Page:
"We have recovered the authentic form of Christianity and have returned to biblical values," Virgo says. It is a community-orientated, democratic, informal approach, devoid of ritual, that has a special appeal to young people and students in the university towns where New Frontiers thrives.

A softly spoken man of 57, Virgo chooses his words with care. Privately far-removed from stereotypical evangelical tub-thumpers like Billy Graham and Morris Cerullo, in public he has the power as a speaker to inspire. From initial gatherings of 30-odd people in a Brighton school hall in the 1970s, New Frontiers now has 140 affiliated churches in the UK and 60 more overseas.

The industrial warehouse, just off the main London road in the centre of Brighton, that is the headquarters of New Frontiers International, has few claims to architectural merit. But thanks to a pounds 3m investment by Virgo's organisation, it certainly has permanence. This is one of the cathedrals of the 1990s.

Virgo believes that the key to success - and by association to regenerating spiritual life in Britain - lies in being faithful to Jesus's message. "You have to take what He said straight on, however unpopular it may sound and however out of step with what secular society preaches," he says. "So it's about loyalty - loyalty within marriage for instance and placing sex within the proper context of marriage. What we need to deal with is the fruit of a couple of generations that God forgot, causing devastation in social and family life."

With over 25 major groupings, the house-church movement can no longer be ignored in measurements of Britain's spiritual well-being. Though its success in attracting young people has yet to be matched by a capacity to keep their loyalty as they grow older, it has proved that it is not, as many once predicted, a flash in the pan.

Spiritual health , however, cannot only be measured by looking within religious organisations. Indeed it could be argued that the majority of the signs of life are to be found outside the churches.

It is part of the privatisation of belief that George Carey touched upon in his comments about the Princess of Wales's funeral. People no longer feel they have to go to church, or claim any denominational attachment, in order to have a sense that there is something more to life than the here and now. But, once again, reliable facts and figures are scarcer than fans of Harriet Harman.

The current popularity of Do-It-Yourself prayer manuals is one obvious manifestation. Despite its image as something learned along with potty- training and then rejected again at graduation from childhood, prayer remains for many the only way they know to explore that nagging sense of another dimension to life. Prayer may not even be addressed to any deity, but it can be done in the privacy of homes, heads and hearts rather than, as in the past, in houses of God.

Just as it is the churches that look back to long-lost traditions that are now thriving, the most popular prayer books of the moment tend to be those that refer to ancient wisdom. Volumes on Celtic night prayer and Celtic day prayer have been best-sellers for HarperCollins in recent times.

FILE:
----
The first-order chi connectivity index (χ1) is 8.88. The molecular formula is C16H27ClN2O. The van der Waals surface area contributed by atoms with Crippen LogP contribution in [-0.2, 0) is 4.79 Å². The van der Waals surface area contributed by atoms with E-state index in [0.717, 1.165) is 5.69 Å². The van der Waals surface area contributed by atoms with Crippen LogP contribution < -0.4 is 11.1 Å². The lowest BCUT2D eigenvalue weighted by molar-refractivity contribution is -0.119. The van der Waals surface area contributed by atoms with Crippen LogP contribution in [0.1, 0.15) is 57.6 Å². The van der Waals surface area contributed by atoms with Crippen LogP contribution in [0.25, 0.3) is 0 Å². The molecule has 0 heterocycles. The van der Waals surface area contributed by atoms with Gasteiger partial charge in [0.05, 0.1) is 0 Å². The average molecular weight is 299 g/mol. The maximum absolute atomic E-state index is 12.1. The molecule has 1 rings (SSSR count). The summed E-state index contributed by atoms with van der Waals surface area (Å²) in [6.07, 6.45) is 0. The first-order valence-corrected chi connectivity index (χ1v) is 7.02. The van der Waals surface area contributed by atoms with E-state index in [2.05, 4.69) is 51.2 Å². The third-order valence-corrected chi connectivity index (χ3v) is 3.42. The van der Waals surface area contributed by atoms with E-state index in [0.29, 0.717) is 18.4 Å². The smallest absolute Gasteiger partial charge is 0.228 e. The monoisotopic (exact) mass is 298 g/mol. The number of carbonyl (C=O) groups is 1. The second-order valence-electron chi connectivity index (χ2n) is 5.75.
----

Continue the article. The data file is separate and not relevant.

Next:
The chants and practices of the early Celtic monks, who brought Christianity to these shores from the 5th century onwards in the wake of Saint Patrick, are also something of a star turn on the burgeoning retreat circuit. At centres like the old Celtic chapel of Saint Cedd on a cliff top outside Bradwell-on-Sea in Essex the custodian, Revd Martin Wallace, believes that the simple earthy wisdom of the Celts has a particular appeal in our age. "It is a less formal way of praying, finding a rhythm, following your own heartbeat, natural energies and evoking strong imagery."

Another attraction of the Celtic approach is that it is mystical, decidedly unchurchy and profoundly anti-establishment. Indeed the Celts' dislike of hierarchy and ecclesiastical trappings, and their treatment of men and women, ordained and laity, as equals - views that led to their suppression by Rome - has a particular resonance at a time when the institutionalised church is deemed by many people to be irrelevant, introspective and too restrictive for their spiritual needs.

But, in keeping with the privatisation of faith, signs of spiritual revival do not need to be contained within institutions or movements. Often they can be witnessed in the gestures of individuals that we have grown so accustomed to seeing that they no longer register. Much was made of the habit of laying flowers and making a shrine to the Princess of Wales out-side her Kensington Palace home, but Father Alban Barter believes it was symptomatic of something that had been happening on a smaller scale for years. "Just down the road from me there was a terrible car accident six months ago and people have turned it into a road- side shrine, with fresh flowers each week. That is something new. You used to see it in the Mediterranean countries and perhaps Ireland, but never here. And I've also noticed this penchant for lighting candles. Twenty years ago in Britain that would have been dismissed as a Rome-ish superstition."

"There is undoubtedly a phenomenal hunger and thirst for religion about," says Cristina Odone, "and I believe that it could be satisfied if the churches find a way of reining in those strong collective emotions that we saw on display this summer outside Kensington Palace." But she has no illusions as to the scale of the task ahead after six years of church attempts to exploit the coming millennium. "How do you deal with a mass instinct for worship in a new way? It represents a huge challenge to all the churches."

But in case church leaders are feeling like throwing in the towel, they would do well to remember that spiritual health has peaks and troughs. Their predecessors have been here before - and survived. Two hundred years ago, Samuel Butler, the Bishop of Bristol, misread the signs of the times and declined the then Prime Minister's offer to be Archbishop of Canterbury on the grounds that there is "no hope for this failing church".